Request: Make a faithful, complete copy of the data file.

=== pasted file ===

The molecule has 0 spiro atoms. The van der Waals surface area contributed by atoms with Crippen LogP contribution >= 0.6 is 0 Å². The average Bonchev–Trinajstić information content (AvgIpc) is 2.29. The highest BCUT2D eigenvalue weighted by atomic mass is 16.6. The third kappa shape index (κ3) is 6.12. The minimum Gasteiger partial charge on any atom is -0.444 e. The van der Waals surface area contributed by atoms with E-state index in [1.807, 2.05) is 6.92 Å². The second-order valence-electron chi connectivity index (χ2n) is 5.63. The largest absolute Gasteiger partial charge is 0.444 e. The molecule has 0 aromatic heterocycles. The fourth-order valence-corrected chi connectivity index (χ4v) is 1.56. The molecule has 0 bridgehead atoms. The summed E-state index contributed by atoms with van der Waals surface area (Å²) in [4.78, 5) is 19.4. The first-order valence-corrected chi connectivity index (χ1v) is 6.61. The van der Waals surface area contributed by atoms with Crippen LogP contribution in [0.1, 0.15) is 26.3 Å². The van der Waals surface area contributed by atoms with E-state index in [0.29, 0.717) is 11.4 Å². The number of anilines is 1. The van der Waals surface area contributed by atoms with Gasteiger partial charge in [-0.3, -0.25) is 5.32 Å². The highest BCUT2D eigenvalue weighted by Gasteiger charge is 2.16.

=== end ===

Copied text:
The molecule has 0 spiro atoms. The van der Waals surface area contributed by atoms with Crippen LogP contribution >= 0.6 is 0 Å². The average Bonchev–Trinajstić information content (AvgIpc) is 2.29. The highest BCUT2D eigenvalue weighted by atomic mass is 16.6. The third kappa shape index (κ3) is 6.12. The minimum Gasteiger partial charge on any atom is -0.444 e. The van der Waals surface area contributed by atoms with E-state index in [1.807, 2.05) is 6.92 Å². The second-order valence-electron chi connectivity index (χ2n) is 5.63. The largest absolute Gasteiger partial charge is 0.444 e. The molecule has 0 aromatic heterocycles. The fourth-order valence-corrected chi connectivity index (χ4v) is 1.56. The molecule has 0 bridgehead atoms. The summed E-state index contributed by atoms with van der Waals surface area (Å²) in [4.78, 5) is 19.4. The first-order valence-corrected chi connectivity index (χ1v) is 6.61. The van der Waals surface area contributed by atoms with Crippen LogP contribution in [0.1, 0.15) is 26.3 Å². The van der Waals surface area contributed by atoms with E-state index in [0.29, 0.717) is 11.4 Å². The number of anilines is 1. The van der Waals surface area contributed by atoms with Gasteiger partial charge in [-0.3, -0.25) is 5.32 Å². The highest BCUT2D eigenvalue weighted by Gasteiger charge is 2.16.